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2-Plants: EU funds GE 'pharming' solutions to major diseases

-------------------------------- GENET-news -------------------------------

TITLE:  Research and pharmaceuticals: EU 'pharming' solutions to major
SOURCE: European Commission, Press Release
DATE:   22 Jul 2004

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Research and pharmaceuticals: EU 'pharming' solutions to major diseases

Reference: IP/04/985
Date: 22/07/2004



Brussels, 22 July 2004

Research and pharmaceuticals: EU 'pharming' solutions to major diseases

A team of European researchers plans to perfect techniques for producing
antibodies and vaccines, obtained from plants, to prevent and treat major
human diseases, such as AIDS, rabies and TB. The idea is to use
genetically modified (GM) crops eventually to produce plant-based
pharmaceuticals. Pharma-Planta is a consortium of eleven European
countries and South Africa which, thanks to EUR 12 million in EU funding,
plans to produce vaccines and other treatments for major diseases, such
as HIV/AIDS, rabies and tuberculosis. The project, led by the Fraunhofer
Institute for molecular biology and ecology in Aachen (Germany), with
scientific co-ordination by St George's Hospital Medical School in London
(UK), hopes to start clinical trials by the end of the funding period in 2009.

"The development of new drugs derived from plants, made possible thanks
to recent advances in plant genetics, can benefit from cross-disciplinary
collaboration at European level" commented Research Commissioner Philippe
Busquin about this EU project. "The consortium of 39 research teams from
across Europe and South Africa will combine expertise across disciplines,
such as immunology and plant sciences, to offer real promise in this
complex high-technology area."


Plant-based pharmaceutical production, or 'pharming', offers several
advantages over traditional approaches. The current methods used to
generate these types of treatments involve culturing cells or
microorganisms, such as bacteria which are labour intensive, expensive
and often only produce relatively small amounts of pharmaceuticals. But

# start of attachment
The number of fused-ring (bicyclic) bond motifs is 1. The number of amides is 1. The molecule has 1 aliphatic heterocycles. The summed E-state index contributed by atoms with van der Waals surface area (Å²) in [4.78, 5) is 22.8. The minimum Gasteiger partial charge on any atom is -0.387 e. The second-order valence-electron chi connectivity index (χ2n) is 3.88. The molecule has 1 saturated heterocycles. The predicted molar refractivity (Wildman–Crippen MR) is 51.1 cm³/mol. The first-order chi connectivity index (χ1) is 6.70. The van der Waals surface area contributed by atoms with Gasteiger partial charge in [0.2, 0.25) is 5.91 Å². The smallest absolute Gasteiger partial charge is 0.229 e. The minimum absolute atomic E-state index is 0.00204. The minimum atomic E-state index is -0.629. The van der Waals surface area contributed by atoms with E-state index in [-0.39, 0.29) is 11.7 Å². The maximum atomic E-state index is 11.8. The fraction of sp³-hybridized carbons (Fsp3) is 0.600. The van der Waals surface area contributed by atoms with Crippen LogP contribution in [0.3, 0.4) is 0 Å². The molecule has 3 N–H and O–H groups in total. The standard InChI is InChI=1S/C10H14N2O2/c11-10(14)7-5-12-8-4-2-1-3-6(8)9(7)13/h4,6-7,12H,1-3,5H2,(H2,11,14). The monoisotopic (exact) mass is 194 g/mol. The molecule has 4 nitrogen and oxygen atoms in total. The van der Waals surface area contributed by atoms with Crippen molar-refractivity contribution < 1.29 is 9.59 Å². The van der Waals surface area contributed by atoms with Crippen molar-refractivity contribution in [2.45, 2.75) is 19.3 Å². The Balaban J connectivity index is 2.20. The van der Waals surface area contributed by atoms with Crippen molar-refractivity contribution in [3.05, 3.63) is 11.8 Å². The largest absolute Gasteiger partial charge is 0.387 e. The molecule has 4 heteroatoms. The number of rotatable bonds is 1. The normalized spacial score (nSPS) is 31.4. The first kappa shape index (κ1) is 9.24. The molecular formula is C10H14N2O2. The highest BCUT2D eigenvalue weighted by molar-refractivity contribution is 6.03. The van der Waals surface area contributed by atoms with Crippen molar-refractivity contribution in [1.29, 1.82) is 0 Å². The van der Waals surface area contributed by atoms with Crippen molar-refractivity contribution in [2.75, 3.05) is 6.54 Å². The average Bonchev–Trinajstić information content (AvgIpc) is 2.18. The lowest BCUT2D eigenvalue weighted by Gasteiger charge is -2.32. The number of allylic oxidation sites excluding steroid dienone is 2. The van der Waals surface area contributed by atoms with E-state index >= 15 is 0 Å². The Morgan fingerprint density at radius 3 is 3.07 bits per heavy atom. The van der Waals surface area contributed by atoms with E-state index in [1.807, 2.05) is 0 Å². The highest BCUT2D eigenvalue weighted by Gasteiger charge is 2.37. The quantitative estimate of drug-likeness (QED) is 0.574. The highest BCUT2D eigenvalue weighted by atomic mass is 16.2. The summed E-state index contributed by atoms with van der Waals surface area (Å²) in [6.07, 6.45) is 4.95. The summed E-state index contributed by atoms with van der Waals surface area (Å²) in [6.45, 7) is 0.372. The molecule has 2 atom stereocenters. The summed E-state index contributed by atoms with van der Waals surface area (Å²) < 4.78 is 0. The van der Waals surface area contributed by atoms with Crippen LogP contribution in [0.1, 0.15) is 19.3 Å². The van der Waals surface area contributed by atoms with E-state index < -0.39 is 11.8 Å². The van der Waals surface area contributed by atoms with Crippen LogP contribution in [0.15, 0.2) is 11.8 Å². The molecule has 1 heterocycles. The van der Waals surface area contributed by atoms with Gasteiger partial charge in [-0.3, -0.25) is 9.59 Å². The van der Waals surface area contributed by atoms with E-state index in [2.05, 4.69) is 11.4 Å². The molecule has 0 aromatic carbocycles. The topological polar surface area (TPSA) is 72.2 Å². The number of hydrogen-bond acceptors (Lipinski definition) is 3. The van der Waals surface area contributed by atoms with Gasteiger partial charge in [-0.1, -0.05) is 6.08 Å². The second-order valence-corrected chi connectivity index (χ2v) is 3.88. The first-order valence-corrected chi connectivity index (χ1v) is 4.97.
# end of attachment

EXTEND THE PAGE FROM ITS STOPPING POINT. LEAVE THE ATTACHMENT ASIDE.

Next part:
plants are inexpensive to grow and if "engineered" to contain a gene for
a pharmaceutical product, they could produce large quantities of drugs or
vaccines at low cost.

First concrete applications

The first product that might come out of the EU integrated project,
possibly grown in maize, is likely to be an antibody that neutralises the
AIDS virus. This could be incorporated for example, in a simple-to-apply
microbicidal cream and used for blocking HIV transmission. Next would
probably be a monoclonal antibody against rabies - still a major killer
in the developing world and responsible for up to 70,000 deaths a year -
which could be used after contracting the virus.

Checks and balances

The production of pharmaceuticals in GM plants would be subject to
control by multiple regulatory agencies, including those governing the
use of genetically modified organisms and those governing the production
of drugs. Part of Pharma-Planta's remit will also be to identify secure
methods and places for production.

Although the consortium has yet to decide which plants to use, likely
candidates include maize, tobacco and tomatoes. Plants possessing the
desired proteins for producing so-called 'immunotherapeutic bio-
molecules' - which can be found in high enough quantities in the seeds
and harvested easily - will be given preference. For further information
on the project and a list of partner institutions please see also http:// For a recent presentation of a 2025 vision paper
'Plants for the future' for European plant biotechnology see IP/04/801.


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